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What China’s pursuit of fairer AI means for marketers

A new set of regulations on AI recommendation algorithms went into effect in China on March 1 in an attempt to introduce unprecedented oversight and inject transparency and accountability into an opaque industry. This is the first case of a major economy enforcing such sweeping rules on the machine, and the world is watching.

China’s new AI regulation is part of an ambitious government-led tech reset that started in late 2020, which saw the introduction of laws in data privacy, data security, antitrust, and more. The latest round of AI regulation marks another monumental step toward building the type of squeaky-clean internet that Chinese regulators envision.

Poorly designed AI could lead to negative consequences.

Without broader oversight, algorithms could knowingly, or unknowingly, damage not only individual consumer experience but also social well-being at large.

The Chinese government has been concerned about algorithmic bias—systematic errors that create unfair outcomes privileging one group of users over another. Tech companies have allegedly charged consumers different prices for the same item or for ride-hailing services.

  • AI designers, without a full grasp of the issues at hand and the variables needed to be considered, could end up building algorithmic models making inadequate decisions.
  • The blind pursuit for profitability could result in AI programmers writing codes that prioritize sales at the expense of consumers’ physical or financial well-being.
  • Using a biased dataset to train AI can also lead to problematic results or biased outcomes caused by human subjectivity.

But AI is here to stay.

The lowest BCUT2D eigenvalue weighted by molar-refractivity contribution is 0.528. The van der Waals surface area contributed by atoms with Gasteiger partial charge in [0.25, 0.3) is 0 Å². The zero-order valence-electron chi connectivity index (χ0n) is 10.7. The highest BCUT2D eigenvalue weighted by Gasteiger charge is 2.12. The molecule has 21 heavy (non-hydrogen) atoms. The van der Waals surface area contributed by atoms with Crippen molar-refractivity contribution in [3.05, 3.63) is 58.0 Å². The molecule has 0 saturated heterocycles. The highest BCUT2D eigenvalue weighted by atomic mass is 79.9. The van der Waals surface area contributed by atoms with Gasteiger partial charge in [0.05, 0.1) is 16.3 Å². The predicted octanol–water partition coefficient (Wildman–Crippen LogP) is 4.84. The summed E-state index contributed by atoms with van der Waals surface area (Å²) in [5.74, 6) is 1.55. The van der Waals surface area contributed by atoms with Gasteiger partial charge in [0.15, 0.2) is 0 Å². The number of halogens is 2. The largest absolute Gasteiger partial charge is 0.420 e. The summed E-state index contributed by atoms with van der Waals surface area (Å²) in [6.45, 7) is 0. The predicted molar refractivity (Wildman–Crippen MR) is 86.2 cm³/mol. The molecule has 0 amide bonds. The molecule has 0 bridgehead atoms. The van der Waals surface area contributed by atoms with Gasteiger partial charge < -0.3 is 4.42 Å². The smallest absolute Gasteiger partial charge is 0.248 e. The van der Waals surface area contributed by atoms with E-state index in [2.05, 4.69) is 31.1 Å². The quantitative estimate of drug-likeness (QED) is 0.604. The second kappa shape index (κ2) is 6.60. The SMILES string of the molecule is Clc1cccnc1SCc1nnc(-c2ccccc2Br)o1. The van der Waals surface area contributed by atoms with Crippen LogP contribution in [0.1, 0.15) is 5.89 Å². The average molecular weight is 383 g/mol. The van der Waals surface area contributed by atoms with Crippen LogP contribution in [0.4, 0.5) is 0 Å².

• From augmenting customer experiences through AI-powered avatars to improving customer service efficiency, automation has no doubt brought many benefits to businesses and society.
  • The introduction of the new laws governing AI recommendations reinforces the importance of AI in the future of China’s economy and acknowledges that greater governance is needed to actualize the technology’s full potential.

Here are a few key takeaways for tech companies and marketers from the new regulation:

  • Don’t encourage overindulgence. The new regulation bans algorithms that encourage excessive consumption.
  • Protect consumer rights. The new regulation intends to end pricing discrimination—the practice of selling products or services to different individuals at a unique price based on the premise of their data profile or shopping history. It also bars discriminatory and biased user tags.
  • Be transparent with the AI’s intent. Regulators are requiring platforms to provide their users disclosure of purposes and motives of their recommendation algorithms while providing users the option to delete user tags or opt out of it altogether.
  • Adhere to previous approaches to tech governance. The measures echo ethos trumpeted by watchdogs in recent years. Other provisions dissuade algorithms that cause harm to vulnerable segments of the population such as minors and seniors, promote monopolistic business practices, induce internet addiction, promote unsavory content, and spread news from unlicensed sources.

Can China set the standard for the regulation of AI?

While China’s AI governance model is unlikely to be cut and pasted into another country due to the differences in local politics and business environments, it is a grand undertaking worthy of observation and providing some inspiration.

However, it is uncertain whether there will ever be a perfectly unbiased AI, as the system is always going to be vulnerable to some degree of human subjectivity. The November 2021 launch of the Shanghai Data Exchange promises greater access to data by creating a pilot for a data marketplace for tech companies, but an era of unbiased datasets may be more of a goal than an achievable reality.

Platforms and marketers in China will have to take a long-term view and find creative approaches to AI. At times, they will also have to endure short-term pain for long-term gain. For example, since October, TikTok’s Chinese sister app Douyin has featured mandatory 5-second pauses that urge users to take a break after long sessions, per South China Morning Post.

Of course, issues will arise, loopholes will surface, and amendments will come. For now, regulators in China have made their priority clear: market fairness, consumer protection, and national security.

The full regulation is available in Chinese via official WeChat post or in English as translated by Standard University.